The notion of "session" created a considerable debate in access control. Recent research demonstrated that many access control constraints can not be verified statically at design time. The user behavior during an active session is uncertain, sessions are concurrent and some authorization decision parameters (i.e. conditions) are only available at runtime. However, similarly to what is done in software verification, it is possible to give static indications about the run-tim behavior of the access control system, by analyzing a finite number of approximations that model both the user behavior and the decision parameters. Moreover, constraints (e.g. history-based ones) can be analyzed in combination rather than individually. In this paper, we present a framework tailored to the verification of run-time constraints and security properties (e.g. mutually exclusive roles) for role based access control systems. Our framework employs actors to mimic active entities at runtime and creates stochastic activity entropies from a set of permission and role activations. A security administrator can obtain a set of run-time trajectories with a finite number of simulations that can be used to verify the desired properties. © 2011 IEEE.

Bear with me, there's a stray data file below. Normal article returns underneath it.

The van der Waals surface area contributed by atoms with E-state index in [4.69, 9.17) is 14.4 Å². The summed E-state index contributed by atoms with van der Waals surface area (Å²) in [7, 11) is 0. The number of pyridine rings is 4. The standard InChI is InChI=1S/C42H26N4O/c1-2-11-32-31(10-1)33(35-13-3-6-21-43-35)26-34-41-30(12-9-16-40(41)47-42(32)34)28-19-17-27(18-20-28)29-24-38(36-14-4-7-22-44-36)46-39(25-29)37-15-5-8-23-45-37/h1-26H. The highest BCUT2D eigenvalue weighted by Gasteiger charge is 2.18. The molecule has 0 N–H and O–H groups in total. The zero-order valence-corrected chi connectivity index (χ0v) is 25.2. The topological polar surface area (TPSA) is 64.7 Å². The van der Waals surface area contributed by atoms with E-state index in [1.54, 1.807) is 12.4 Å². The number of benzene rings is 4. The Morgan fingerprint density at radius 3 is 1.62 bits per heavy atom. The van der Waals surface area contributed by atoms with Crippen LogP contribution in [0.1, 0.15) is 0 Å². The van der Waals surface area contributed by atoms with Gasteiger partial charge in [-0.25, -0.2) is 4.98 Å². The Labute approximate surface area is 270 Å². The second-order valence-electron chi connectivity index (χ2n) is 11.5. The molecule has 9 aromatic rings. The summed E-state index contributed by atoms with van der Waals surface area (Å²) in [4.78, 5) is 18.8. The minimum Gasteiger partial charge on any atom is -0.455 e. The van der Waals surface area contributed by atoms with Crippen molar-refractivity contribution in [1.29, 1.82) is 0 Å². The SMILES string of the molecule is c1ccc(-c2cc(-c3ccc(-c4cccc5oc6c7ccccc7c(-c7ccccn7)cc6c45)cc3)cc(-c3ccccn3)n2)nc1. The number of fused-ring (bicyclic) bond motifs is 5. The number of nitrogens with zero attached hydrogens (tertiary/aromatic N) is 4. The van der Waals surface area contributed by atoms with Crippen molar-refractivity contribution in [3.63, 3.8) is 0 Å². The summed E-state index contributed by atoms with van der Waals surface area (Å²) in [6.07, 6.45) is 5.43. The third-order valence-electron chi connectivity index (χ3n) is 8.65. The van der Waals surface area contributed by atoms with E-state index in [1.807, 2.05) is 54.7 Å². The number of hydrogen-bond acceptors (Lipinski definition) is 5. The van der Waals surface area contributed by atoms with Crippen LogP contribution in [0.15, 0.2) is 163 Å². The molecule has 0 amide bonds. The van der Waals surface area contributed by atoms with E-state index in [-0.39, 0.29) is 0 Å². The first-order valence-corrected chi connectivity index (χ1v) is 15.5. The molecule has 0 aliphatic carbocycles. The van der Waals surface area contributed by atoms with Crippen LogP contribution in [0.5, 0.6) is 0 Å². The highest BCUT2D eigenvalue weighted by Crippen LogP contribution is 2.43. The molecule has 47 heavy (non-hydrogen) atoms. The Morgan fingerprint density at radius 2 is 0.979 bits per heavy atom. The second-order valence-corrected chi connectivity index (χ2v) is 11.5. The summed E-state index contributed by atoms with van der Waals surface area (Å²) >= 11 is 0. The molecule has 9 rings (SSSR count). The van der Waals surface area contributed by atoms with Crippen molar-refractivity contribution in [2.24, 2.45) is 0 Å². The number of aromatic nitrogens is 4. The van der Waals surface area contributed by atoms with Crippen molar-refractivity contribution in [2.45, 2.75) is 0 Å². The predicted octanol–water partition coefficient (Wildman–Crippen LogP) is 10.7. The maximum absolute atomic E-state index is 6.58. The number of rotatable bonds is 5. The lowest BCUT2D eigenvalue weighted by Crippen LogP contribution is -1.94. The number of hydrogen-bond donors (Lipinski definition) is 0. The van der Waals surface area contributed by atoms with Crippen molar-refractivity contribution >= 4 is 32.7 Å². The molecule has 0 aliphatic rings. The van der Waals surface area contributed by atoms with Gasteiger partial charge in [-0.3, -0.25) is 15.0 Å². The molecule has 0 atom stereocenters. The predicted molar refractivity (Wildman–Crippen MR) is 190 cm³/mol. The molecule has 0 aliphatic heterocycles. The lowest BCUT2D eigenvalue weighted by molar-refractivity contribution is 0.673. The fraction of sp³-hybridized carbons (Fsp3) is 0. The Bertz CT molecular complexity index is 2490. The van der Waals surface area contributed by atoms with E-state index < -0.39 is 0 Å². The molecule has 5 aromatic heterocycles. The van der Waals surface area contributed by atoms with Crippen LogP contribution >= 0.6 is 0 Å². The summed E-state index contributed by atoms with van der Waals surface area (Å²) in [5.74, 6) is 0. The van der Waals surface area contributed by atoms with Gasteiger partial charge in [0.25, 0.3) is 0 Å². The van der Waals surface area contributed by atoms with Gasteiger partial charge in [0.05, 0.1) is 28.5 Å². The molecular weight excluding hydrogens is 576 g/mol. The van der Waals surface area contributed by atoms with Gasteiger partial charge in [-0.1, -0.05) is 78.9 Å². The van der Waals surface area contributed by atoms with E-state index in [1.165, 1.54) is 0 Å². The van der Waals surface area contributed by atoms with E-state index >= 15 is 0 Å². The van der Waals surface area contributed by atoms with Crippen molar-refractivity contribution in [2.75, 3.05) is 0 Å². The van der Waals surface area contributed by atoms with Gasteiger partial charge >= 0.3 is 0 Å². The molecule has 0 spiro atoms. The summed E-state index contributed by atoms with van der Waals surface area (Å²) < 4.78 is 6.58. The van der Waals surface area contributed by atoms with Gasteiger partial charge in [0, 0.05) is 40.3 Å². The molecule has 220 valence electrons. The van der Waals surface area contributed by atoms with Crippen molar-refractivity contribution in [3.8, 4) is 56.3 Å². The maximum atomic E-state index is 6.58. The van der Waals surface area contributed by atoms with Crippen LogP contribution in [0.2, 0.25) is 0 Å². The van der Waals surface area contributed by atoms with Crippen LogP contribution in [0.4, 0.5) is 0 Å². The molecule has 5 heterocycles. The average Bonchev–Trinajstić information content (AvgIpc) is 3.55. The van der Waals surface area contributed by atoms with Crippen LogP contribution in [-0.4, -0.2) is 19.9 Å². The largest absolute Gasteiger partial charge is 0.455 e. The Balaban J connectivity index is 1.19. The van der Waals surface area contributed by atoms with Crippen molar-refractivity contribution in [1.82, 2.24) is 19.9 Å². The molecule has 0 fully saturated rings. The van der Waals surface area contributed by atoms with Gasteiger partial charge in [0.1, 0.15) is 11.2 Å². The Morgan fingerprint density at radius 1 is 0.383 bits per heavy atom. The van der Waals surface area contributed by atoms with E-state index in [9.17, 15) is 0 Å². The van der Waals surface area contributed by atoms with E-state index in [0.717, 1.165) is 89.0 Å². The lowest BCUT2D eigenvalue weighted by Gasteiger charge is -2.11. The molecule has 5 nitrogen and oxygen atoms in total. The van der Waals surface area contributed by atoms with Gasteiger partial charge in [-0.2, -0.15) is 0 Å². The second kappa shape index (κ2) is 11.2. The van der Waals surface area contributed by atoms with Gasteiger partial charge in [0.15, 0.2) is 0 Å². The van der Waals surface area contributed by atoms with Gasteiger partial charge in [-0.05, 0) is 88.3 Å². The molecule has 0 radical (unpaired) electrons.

|Title of host publication||Proceedings - 2011 IEEE International Symposium on Policies for Distributed Systems and Networks, POLICY 2011|
|Number of pages||8|
|Publication status||Published - 2011|
|Name||Proceedings - 2011 IEEE International Symposium on Policies for Distributed Systems and Networks, POLICY 2011|